Passion, Profits and Purpose: Entrepreneur David Kalt Talks Success and his Detroit Roots

March 5, 2020

Reverb.com founder and serial entrepreneur David Kalt visits Cranbrook to talk about his business wins and how his alma mater influenced his path

By Carmen Nesbitt

Featured photo via reverb.com

As the founder and former CEO of Reverb.com, the world’s leading online marketplace for new and used musical instruments, David Kalt knows a thing or two about being a successful entrepreneur.

In 2019, he sold Reverb to Etsy for $275 million, and it’s not the only thriving business he’s bred. Kalt’s other mega-successful ventures include ClientBASE, the first CRM software made for the travel industry; optionsXpress, an online trading platform that he sold to Charles Schwab in 2011 for more than $1 billion; and the Chicago Music Exchange, a guitar shop he purchased (and later sold) simply because he loves music and guitars.

But for Kalt, entrepreneurship is about more than profits. It’s about having a vision and a purpose — two things he attributes to his upbringing in metro Detroit and his education at Cranbrook.

Last month, Kalt, who lives in the Chicago suburb of Glencoe, returned to speak at his alma mater, where he was honored as part of Cranbrook’s annual Sirchio Distinguished Speaker Series.  (He attended the school between 1984 and 1985, his last two years of high school.) SEEN caught up with him before the presentation.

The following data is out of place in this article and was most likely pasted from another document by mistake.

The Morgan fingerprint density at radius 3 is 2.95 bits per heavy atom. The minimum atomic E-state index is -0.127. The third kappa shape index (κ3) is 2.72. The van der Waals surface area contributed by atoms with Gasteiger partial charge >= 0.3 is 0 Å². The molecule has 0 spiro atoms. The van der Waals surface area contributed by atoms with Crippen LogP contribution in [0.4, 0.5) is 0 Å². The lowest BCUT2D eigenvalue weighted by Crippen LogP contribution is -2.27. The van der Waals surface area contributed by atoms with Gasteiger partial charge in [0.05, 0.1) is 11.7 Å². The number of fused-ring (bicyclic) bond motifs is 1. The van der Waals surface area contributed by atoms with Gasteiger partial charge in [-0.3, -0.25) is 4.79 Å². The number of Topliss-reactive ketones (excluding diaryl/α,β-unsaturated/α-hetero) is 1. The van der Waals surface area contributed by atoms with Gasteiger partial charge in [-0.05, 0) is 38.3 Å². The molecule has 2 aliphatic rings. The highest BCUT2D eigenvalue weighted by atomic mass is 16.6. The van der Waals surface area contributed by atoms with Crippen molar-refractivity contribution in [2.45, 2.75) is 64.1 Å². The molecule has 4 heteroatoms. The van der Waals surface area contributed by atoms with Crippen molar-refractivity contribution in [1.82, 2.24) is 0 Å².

What brought you to Cranbrook so late in your education?

I had two or three close friends from my community in Farmington Hills that went here, and I was very jealous and envious of their experience. I was in a public school and I just wasn’t feeling challenged. My friends kept telling me I should apply. So, I convinced my parents and transitioned in junior year to come here.

Can you tell us more about how Cranbrook influenced your career path and success?

Cranbrook’s liberal arts education focused on a love for learning, curiosity and how to teach yourself things without needing a curriculum or a classroom. It taught me that learning is a lifelong pursuit, which I’ve applied throughout my career. I’m not a particularly great musician. I’m passionate about music and I’ve built careers around music, more music as a metaphor for entrepreneurship.

When did you develop your passion for music?

I definitely fell in love with the guitar while at Cranbrook. My mind was opened to the idea of arts and creating, and that inspired me to pick up a guitar.

Is that why you developed Reverb?

My career has been the intersection of music, finance and coding. I stepped down as CEO of  optionsXpress in 2008. That’s when I pivoted into a career in music. I bought the Chicago Music Exchange with no intention of where it would end up. I didn’t discover Reverb until I saw how painful it was for musicians to buy and sell on eBay and [through] dealers. I said, “There’s got to be a better way,” and that’s what led to Reverb.

What’s next for you?

I’m intentionally going to do nothing for a year. Travel. Explore things. Force myself to go learn new things that I don’t like. I might do something in the health and wellness space. I’m very into Pilates right now. I want to find the pain. I like to build solutions around where people are experiencing pain.

Last question: Has being from Detroit given you an edge in your career?

I’m always proud to say I built three companies in the Midwest. I really adhere to Midwestern values: hard work and execution. To me, ideas are really cheap — it’s all about execution. What I love about Detroit and Midwestern values is the grittiness. I’m scrappy and I’m gritty because I’m from Detroit.

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